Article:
Dandelions, in particular, are bee 'super plants'. They have a long flowering period, and attract bees, butterflies and hoverflies – in fact they can support more than 50 insect species.

Another really easy way to help insects is to let a patch of grass grow wild. Bumblebees like to nest in long grass, and wildflowers like clover should appear. White clover attracts honeybees, while the longer tongued bumblebees prefer red clover. Delaying cutting your lawn as soon as it starts to grow in spring can give these plants a chance to flower, offering vital pollen early in the season.

Insect houses

Insects like dark dry crevices to crawl into – and there are several ways you can create this type of habitat in your garden.

You can buy commercially made bee houses, and these should be fixed in a south-facing spot out of direct sunlight – with entrance holes pointing slightly downwards so that rain can't get in.

Or you can create your own bug hotel by stacking two or three wooden pallets on a stable surface. Fill in the gaps with a mixture of dry materials such as straw, moss, leaves, hollow stems, bark, pinecones and old terracotta pots.

White clover in long grass
Terracotta pots
Bug hotel

Even something as simple as a stack of terracotta pots left in a quiet corner can create a hidey-hole for tiny creatures.

Wildlife corridors

Wildlife needs to move around from one area to another – hedgehogs, for example, can walk for a mile or more each night in search of food or a mate.       

You can make it easier and safer for creatures to get from A to B by creating wildlife corridors in your garden.

These could be a strip of unmown grass, a line of trees or shrubs – or even a hedge.

And if you work with your neighbours (ensuring social distancing, of course), you could connect your gardens to give creatures lots of space to wander in.

Adding small gaps at the base of a fence is one easy way to do this (check with your neighbours first!) The size of the hole needs to be large enough for small creatures like frogs and hedgehogs to pass through, but small enough to prevent pets from escaping.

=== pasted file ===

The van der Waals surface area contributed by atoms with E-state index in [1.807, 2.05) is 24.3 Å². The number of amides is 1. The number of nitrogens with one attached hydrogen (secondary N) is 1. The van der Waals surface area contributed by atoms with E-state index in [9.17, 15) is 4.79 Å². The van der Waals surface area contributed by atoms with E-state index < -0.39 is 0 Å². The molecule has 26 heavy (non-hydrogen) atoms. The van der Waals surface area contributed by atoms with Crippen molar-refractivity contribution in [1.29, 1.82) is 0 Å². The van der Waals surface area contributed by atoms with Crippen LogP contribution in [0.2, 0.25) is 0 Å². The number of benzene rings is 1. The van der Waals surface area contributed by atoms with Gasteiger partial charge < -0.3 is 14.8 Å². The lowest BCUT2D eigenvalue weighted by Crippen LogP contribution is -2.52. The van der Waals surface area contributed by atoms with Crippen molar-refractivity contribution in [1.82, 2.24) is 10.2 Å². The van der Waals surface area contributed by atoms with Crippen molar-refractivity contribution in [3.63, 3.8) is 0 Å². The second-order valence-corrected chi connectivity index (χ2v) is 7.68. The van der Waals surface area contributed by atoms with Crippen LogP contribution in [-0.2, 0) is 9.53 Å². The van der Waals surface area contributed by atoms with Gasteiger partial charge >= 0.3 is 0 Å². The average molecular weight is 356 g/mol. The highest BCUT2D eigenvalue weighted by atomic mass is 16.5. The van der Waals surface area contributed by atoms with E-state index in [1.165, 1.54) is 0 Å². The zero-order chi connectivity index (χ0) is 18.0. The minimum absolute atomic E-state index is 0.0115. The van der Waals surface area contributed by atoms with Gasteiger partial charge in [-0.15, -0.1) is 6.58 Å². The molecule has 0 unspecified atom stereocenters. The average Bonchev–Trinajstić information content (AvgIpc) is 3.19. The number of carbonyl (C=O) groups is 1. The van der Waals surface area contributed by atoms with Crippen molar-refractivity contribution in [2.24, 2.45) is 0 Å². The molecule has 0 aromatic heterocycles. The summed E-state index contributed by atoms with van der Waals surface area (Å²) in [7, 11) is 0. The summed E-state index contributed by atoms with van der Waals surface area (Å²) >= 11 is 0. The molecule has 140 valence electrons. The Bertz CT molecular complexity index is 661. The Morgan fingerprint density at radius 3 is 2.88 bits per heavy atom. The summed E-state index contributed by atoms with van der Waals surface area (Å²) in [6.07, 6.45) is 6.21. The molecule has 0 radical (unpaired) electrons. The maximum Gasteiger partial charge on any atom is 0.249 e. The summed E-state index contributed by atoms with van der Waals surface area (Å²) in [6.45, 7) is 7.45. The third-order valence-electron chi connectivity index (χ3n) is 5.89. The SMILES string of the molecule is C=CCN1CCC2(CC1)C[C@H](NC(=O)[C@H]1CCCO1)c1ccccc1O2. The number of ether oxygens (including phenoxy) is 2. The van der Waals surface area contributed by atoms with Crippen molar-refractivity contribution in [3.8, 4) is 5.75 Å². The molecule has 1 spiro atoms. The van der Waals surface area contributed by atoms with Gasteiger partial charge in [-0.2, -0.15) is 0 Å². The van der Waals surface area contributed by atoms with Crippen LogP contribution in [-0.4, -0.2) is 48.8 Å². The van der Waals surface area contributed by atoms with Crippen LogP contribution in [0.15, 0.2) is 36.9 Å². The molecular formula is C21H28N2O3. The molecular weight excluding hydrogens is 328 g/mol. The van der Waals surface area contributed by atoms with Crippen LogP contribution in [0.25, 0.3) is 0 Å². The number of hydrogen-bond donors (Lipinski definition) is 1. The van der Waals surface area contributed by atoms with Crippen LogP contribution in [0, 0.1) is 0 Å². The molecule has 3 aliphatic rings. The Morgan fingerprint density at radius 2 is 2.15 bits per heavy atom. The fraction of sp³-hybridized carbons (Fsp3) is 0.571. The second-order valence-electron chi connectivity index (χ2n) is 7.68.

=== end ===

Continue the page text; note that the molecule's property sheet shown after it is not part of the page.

Allow some long grass to grow near the hole, or plant a leafy plant nearby, so that animals can get quickly to shelter after passing through.

A climbing plant grown on bare fences or walls can also help creatures travel vertically, and offer protection. Ivy, honeysuckle and pyracantha are good wildlife-friendly climbers.

Put away poisons

Sometimes it's not what we do, but what we don't do that can make a real difference.

Pesticides and weed killers can have a devastating effect on wildlife – so using organic methods to deter pests and control weeds will really help boost biodiversity in your garden.

Slug pellets don't just kill slugs – they also enter the food chain and can cause harm to birds, frogs and hedgehogs.

More wildlife-friendly methods to deter slugs include surrounding vulnerable plants with coffee grounds, companion planting with plants that slugs dislike (garlic is good) and beer traps.

Make a difference

There are lots of other ways you can help boost biodiversity in your garden. Putting up birdboxes and birdfeeders, planting a tree, creating a compost heap, and providing water in the form of a small pond or birdbath are all great ideas.

Wildlife garden montage

But you don't need to implement all these ideas to make a difference. Just one small action – planting a shrub with nectar-rich flowers, for example – can really help. And two or three actions could turn your garden into a wonderful wildlife haven!

Little Green Space April 2020

Comma butterfly